Mother and child with building blocks

Why planners make great parents (and vice versa)

I’ve recently returned to work as a Savills planner from my second maternity leave. My commute between nursery drop-off and the office – and back again – allows a little time for my own thoughts and in a particularly reflective mood one morning, it occured to me how similar the skill sets of a planner and a parent are.

As planners, we’re often in positions of great responsibility and influence. The ability to lead projects and negotiate with key stakeholders is something we become expert at. What could be more true of parenting? The physical and emotional development of a human being is entrusted to us and we are their voice in the world, ensuring the best choices are made for them. Confidence is key to both these occupations.

Everything to do with parenting requires bucket loads of patience – just as it does with planning. But sometimes the way to solve a planning problem is to think outside the box. For example, exploring a creative finance structure to get a site off the ground or seeking permission for an alternative use as a stepping stone. Having a creative mind is massively beneficial to parenting, too, especially in the art of child entertainment and distraction. And another planning skill also comes into play here: the ability to work as a team (in the case of parenting, spending time with other families) can make the job much easier and more enjoyable.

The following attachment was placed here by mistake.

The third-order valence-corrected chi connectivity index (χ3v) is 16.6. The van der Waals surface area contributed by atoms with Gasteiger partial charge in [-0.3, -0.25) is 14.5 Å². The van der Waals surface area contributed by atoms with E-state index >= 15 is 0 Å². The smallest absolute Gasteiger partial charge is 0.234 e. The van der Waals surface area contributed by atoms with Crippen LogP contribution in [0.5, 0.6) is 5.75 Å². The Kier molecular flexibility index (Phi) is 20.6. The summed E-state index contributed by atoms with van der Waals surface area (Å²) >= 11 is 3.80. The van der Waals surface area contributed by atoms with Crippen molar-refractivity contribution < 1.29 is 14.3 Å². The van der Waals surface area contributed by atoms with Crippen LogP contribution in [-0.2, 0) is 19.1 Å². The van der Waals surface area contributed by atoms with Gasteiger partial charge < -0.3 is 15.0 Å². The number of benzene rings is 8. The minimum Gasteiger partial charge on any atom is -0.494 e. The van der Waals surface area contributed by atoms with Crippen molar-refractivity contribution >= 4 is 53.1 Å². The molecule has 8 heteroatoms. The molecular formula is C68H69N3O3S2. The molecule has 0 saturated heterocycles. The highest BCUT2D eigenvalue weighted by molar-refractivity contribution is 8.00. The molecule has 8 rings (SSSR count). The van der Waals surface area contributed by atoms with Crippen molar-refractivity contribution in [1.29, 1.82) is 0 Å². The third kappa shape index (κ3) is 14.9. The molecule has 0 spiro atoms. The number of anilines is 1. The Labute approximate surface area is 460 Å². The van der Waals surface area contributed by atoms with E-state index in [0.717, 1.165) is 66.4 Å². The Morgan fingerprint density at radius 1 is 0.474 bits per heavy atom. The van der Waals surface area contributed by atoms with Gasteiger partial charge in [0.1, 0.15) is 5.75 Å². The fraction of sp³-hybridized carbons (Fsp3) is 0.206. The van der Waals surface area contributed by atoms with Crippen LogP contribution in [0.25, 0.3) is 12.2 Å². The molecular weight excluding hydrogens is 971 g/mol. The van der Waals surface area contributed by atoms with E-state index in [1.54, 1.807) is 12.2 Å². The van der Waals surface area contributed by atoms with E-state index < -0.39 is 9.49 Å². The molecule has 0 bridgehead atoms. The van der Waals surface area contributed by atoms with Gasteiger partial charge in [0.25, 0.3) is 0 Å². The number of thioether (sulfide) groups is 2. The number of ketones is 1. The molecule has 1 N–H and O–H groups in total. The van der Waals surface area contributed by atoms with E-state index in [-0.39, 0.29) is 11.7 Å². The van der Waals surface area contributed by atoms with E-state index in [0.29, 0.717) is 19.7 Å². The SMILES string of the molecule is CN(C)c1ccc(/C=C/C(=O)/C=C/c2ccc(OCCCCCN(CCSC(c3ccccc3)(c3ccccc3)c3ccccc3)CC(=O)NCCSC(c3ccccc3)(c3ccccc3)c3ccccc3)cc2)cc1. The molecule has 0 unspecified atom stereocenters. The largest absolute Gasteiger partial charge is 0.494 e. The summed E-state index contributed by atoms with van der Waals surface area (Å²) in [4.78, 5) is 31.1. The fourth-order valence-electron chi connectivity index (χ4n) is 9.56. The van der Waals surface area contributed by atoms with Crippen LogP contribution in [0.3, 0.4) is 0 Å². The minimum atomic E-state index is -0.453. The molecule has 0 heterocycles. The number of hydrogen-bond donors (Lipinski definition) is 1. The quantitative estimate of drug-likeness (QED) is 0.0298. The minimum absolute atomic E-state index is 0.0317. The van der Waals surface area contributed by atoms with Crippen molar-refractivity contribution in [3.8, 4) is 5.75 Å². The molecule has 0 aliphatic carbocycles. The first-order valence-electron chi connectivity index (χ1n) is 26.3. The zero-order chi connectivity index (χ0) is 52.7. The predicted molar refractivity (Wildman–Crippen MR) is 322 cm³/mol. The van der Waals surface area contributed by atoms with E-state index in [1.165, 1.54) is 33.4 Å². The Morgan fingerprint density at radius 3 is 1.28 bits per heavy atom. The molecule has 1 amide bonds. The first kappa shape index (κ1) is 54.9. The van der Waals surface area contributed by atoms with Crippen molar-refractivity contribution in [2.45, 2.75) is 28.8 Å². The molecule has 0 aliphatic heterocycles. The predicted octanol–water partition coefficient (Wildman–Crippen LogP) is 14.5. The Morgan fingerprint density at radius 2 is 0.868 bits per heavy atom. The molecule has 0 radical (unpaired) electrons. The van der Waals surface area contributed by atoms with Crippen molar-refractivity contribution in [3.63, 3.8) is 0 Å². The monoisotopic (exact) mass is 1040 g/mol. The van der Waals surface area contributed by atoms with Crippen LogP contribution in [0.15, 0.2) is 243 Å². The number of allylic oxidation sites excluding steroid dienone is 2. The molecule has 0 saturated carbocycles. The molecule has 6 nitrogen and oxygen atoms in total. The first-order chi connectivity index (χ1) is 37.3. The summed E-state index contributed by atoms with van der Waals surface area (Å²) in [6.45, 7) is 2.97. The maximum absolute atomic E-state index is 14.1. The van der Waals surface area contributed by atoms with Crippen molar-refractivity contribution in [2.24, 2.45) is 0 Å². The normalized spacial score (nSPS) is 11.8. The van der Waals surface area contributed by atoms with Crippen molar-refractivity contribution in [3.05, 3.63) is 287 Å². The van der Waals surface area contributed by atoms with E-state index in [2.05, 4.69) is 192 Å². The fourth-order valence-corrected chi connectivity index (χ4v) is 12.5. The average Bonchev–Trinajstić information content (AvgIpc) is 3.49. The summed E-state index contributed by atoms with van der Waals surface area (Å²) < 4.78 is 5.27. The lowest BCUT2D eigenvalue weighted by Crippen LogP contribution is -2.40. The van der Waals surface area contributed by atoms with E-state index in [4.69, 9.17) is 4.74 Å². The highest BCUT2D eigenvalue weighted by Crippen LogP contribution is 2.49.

I’ve learnt that central to achieving the best outcomes in planning and parenting is research. Understanding the market, environment and the political context all influence the best planning decisions and taking the time to do this research is time well spent. Research also equals success in parenting, from choosing which new baby products to fill your house with to selecting childcare and schools. Savills planners are fortunate to have a dedicated research department that ensures we have all the most well informed resources to hand. Parents have Google.

Most planners acknowledge that being prepared and organised is essential to the success of their work and I learnt very quickly that this applies to parenting too. I’m not sure which is worse, arriving at a meeting with the wrong set of papers or a day out with toddlers and forgetting to pack snacks. A good planner will foresee potential problems and take steps to avoid them to ensure a smoother ride through the system. This mindset is most helpful to parenthood where in my experience, spontaneity is to be avoided at all costs.

I think planners make great parents and parents make great planners. To anyone considering combining both I would recommend it. Your family and employer will reap the rewards from this mutually beneficial learning process.

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